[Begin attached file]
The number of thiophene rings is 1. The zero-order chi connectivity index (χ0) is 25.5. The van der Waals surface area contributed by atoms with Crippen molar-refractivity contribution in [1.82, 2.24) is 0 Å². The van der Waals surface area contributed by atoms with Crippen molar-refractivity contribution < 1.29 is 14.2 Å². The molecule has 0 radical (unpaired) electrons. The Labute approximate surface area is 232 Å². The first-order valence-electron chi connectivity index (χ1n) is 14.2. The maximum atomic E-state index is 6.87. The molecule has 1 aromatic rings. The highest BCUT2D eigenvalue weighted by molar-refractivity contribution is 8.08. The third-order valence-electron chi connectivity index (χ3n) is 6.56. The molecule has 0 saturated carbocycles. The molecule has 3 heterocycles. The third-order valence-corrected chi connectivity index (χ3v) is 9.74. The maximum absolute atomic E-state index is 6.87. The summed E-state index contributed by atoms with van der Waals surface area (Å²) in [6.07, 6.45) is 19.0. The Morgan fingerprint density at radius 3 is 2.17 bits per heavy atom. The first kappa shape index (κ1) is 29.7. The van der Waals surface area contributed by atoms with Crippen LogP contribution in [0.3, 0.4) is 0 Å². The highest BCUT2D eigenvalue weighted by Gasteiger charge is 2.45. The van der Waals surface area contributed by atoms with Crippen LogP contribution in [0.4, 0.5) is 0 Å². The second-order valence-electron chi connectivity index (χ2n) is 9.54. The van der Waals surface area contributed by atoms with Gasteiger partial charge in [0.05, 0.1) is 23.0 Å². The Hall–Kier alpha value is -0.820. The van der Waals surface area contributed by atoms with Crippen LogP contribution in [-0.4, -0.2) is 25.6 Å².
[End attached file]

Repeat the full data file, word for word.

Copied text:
The number of thiophene rings is 1. The zero-order chi connectivity index (χ0) is 25.5. The van der Waals surface area contributed by atoms with Crippen molar-refractivity contribution in [1.82, 2.24) is 0 Å². The van der Waals surface area contributed by atoms with Crippen molar-refractivity contribution < 1.29 is 14.2 Å². The molecule has 0 radical (unpaired) electrons. The Labute approximate surface area is 232 Å². The first-order valence-electron chi connectivity index (χ1n) is 14.2. The maximum atomic E-state index is 6.87. The molecule has 1 aromatic rings. The highest BCUT2D eigenvalue weighted by molar-refractivity contribution is 8.08. The third-order valence-electron chi connectivity index (χ3n) is 6.56. The molecule has 0 saturated carbocycles. The molecule has 3 heterocycles. The third-order valence-corrected chi connectivity index (χ3v) is 9.74. The maximum absolute atomic E-state index is 6.87. The summed E-state index contributed by atoms with van der Waals surface area (Å²) in [6.07, 6.45) is 19.0. The Morgan fingerprint density at radius 3 is 2.17 bits per heavy atom. The first kappa shape index (κ1) is 29.7. The van der Waals surface area contributed by atoms with Crippen LogP contribution in [0.3, 0.4) is 0 Å². The highest BCUT2D eigenvalue weighted by Gasteiger charge is 2.45. The van der Waals surface area contributed by atoms with Crippen LogP contribution in [0.4, 0.5) is 0 Å². The second-order valence-electron chi connectivity index (χ2n) is 9.54. The van der Waals surface area contributed by atoms with Gasteiger partial charge in [0.05, 0.1) is 23.0 Å². The Hall–Kier alpha value is -0.820. The van der Waals surface area contributed by atoms with Crippen LogP contribution in [-0.4, -0.2) is 25.6 Å².